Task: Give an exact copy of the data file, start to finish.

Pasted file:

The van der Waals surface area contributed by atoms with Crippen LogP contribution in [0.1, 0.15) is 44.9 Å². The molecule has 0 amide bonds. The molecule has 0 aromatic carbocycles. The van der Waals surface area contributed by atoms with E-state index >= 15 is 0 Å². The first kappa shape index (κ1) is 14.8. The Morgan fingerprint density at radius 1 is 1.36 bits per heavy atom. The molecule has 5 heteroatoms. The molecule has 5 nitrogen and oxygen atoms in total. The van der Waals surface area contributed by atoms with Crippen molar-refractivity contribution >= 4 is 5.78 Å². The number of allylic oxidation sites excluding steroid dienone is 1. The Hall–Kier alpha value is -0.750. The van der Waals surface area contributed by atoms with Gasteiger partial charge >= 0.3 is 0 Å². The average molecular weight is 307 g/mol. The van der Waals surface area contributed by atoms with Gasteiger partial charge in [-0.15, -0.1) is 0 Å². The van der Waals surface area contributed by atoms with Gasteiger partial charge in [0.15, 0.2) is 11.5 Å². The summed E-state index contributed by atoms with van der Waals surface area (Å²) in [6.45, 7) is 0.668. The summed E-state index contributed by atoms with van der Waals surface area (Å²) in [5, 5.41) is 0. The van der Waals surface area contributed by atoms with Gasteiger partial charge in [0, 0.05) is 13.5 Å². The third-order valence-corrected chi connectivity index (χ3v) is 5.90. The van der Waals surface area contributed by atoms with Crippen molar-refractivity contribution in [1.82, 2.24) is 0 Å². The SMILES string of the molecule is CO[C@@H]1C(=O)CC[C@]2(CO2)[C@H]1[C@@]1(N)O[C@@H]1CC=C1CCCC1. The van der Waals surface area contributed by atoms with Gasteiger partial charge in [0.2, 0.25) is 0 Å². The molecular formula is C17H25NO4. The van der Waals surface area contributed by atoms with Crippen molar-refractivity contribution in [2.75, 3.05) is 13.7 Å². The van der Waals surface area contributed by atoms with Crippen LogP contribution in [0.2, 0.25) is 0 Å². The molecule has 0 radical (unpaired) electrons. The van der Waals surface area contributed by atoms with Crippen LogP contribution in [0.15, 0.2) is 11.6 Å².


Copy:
The van der Waals surface area contributed by atoms with Crippen LogP contribution in [0.1, 0.15) is 44.9 Å². The molecule has 0 amide bonds. The molecule has 0 aromatic carbocycles. The van der Waals surface area contributed by atoms with E-state index >= 15 is 0 Å². The first kappa shape index (κ1) is 14.8. The Morgan fingerprint density at radius 1 is 1.36 bits per heavy atom. The molecule has 5 heteroatoms. The molecule has 5 nitrogen and oxygen atoms in total. The van der Waals surface area contributed by atoms with Crippen molar-refractivity contribution >= 4 is 5.78 Å². The number of allylic oxidation sites excluding steroid dienone is 1. The Hall–Kier alpha value is -0.750. The van der Waals surface area contributed by atoms with Gasteiger partial charge >= 0.3 is 0 Å². The average molecular weight is 307 g/mol. The van der Waals surface area contributed by atoms with Gasteiger partial charge in [-0.15, -0.1) is 0 Å². The van der Waals surface area contributed by atoms with Gasteiger partial charge in [0.15, 0.2) is 11.5 Å². The summed E-state index contributed by atoms with van der Waals surface area (Å²) in [6.45, 7) is 0.668. The summed E-state index contributed by atoms with van der Waals surface area (Å²) in [5, 5.41) is 0. The van der Waals surface area contributed by atoms with Gasteiger partial charge in [0, 0.05) is 13.5 Å². The third-order valence-corrected chi connectivity index (χ3v) is 5.90. The van der Waals surface area contributed by atoms with Crippen molar-refractivity contribution in [1.82, 2.24) is 0 Å². The SMILES string of the molecule is CO[C@@H]1C(=O)CC[C@]2(CO2)[C@H]1[C@@]1(N)O[C@@H]1CC=C1CCCC1. The van der Waals surface area contributed by atoms with Gasteiger partial charge in [0.2, 0.25) is 0 Å². The molecular formula is C17H25NO4. The van der Waals surface area contributed by atoms with Crippen molar-refractivity contribution in [2.75, 3.05) is 13.7 Å². The van der Waals surface area contributed by atoms with Crippen LogP contribution in [0.2, 0.25) is 0 Å². The molecule has 0 radical (unpaired) electrons. The van der Waals surface area contributed by atoms with Crippen LogP contribution in [0.15, 0.2) is 11.6 Å².